I had difficulties and went to a singing teacher who also was some kind of speech pathologist or therapist. She helped me a lot. I never needed therapy. It is more like I just needed extra help with speech or voice in general.
Anyway, I had difficulties with not using the wrong muscles or just making a forced R sound. I even had prosody issues.
I am now a very good actor and singer.
One issues people often have is using the wrong muscles when speaking or making sounds.
You can also have a short lingual frenum which makes eg R sound a bit difficult.
That's the difficulties I am familiar with.
Struttering is something I never had to deal with.
One should always do exercises. I practice my Rs and so on...



The SLP I hired last year was trained in voice for theatre and singing.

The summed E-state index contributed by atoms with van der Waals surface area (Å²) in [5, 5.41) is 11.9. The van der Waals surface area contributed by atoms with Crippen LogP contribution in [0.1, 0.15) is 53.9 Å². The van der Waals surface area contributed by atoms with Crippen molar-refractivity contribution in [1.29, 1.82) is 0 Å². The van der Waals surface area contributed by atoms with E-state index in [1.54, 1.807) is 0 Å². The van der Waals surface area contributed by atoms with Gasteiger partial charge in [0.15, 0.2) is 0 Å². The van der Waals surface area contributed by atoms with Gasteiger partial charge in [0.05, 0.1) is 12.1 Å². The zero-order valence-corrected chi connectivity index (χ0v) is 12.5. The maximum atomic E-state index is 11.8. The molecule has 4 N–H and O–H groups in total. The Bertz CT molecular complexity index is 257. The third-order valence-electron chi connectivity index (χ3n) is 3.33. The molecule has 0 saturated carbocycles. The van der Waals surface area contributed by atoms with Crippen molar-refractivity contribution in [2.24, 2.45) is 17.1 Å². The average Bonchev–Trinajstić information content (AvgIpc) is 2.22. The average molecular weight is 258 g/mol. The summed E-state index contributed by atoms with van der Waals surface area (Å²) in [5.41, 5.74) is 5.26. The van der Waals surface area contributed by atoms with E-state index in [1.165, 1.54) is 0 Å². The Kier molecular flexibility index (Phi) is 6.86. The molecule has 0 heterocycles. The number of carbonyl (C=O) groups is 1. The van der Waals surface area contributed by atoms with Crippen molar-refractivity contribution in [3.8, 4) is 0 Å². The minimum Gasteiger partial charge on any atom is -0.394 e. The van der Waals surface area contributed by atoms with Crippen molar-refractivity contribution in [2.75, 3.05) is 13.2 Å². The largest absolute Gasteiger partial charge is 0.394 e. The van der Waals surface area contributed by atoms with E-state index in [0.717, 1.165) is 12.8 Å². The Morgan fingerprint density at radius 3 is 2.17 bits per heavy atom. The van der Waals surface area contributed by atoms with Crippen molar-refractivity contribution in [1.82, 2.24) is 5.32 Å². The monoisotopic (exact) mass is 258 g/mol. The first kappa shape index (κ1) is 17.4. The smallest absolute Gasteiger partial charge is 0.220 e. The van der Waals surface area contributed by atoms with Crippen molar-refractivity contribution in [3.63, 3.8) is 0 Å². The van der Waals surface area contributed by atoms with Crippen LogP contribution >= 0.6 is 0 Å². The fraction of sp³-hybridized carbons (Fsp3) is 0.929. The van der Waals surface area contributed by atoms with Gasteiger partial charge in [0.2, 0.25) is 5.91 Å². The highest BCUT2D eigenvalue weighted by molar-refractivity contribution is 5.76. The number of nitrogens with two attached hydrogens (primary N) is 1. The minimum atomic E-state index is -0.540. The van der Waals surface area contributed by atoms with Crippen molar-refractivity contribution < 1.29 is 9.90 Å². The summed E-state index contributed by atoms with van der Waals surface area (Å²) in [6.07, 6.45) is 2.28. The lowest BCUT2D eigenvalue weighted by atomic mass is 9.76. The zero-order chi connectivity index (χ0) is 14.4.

R's have always been difficult for me too.
I have a hybrid accent that's somewhere between Yorkshire and Boston.
Also, tongue-tie makes some sounds very difficult because of tongue restriction.

Tongue-tie? Does it mean that the tongue is tied to something?
It is really amazing how much a little training can do.
What I found to be really difficult is fast speech. Slower speech is so much easier.
With faster speech you may not pronunce all the consonants.



Gammeldans
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24 Jun 2022, 4:19 am

HeroOfHyrule wrote:
I don't know if I have a tongue tie. I do have issues with R's and S's, but that's not too often now. I also know speech issues are common in autism, though I feel like people have different causes for their issues, and mine are due to not being able to coordinate my vocal chords and tongue/mouth as well as I should be able to. In my case it kind of goes hand-in-hand with my motor skill problems.